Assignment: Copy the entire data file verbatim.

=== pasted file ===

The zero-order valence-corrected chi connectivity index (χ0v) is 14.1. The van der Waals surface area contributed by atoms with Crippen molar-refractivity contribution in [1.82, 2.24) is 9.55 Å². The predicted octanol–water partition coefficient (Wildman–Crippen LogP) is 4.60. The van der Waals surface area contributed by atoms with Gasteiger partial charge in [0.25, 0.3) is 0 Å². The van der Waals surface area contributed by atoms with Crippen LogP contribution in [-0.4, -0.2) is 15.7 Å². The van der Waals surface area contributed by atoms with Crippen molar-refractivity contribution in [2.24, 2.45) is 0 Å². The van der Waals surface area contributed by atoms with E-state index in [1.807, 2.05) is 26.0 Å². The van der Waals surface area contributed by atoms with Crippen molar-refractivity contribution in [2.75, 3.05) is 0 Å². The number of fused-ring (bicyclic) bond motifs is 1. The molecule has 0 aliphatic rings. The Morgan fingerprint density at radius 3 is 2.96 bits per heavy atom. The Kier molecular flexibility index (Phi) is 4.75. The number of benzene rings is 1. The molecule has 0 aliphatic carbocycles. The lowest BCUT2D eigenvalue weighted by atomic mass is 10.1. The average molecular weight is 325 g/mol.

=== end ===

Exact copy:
The zero-order valence-corrected chi connectivity index (χ0v) is 14.1. The van der Waals surface area contributed by atoms with Crippen molar-refractivity contribution in [1.82, 2.24) is 9.55 Å². The predicted octanol–water partition coefficient (Wildman–Crippen LogP) is 4.60. The van der Waals surface area contributed by atoms with Gasteiger partial charge in [0.25, 0.3) is 0 Å². The van der Waals surface area contributed by atoms with Crippen LogP contribution in [-0.4, -0.2) is 15.7 Å². The van der Waals surface area contributed by atoms with Crippen molar-refractivity contribution in [2.24, 2.45) is 0 Å². The van der Waals surface area contributed by atoms with E-state index in [1.807, 2.05) is 26.0 Å². The van der Waals surface area contributed by atoms with Crippen molar-refractivity contribution in [2.75, 3.05) is 0 Å². The number of fused-ring (bicyclic) bond motifs is 1. The molecule has 0 aliphatic rings. The Morgan fingerprint density at radius 3 is 2.96 bits per heavy atom. The Kier molecular flexibility index (Phi) is 4.75. The number of benzene rings is 1. The molecule has 0 aliphatic carbocycles. The lowest BCUT2D eigenvalue weighted by atomic mass is 10.1. The average molecular weight is 325 g/mol.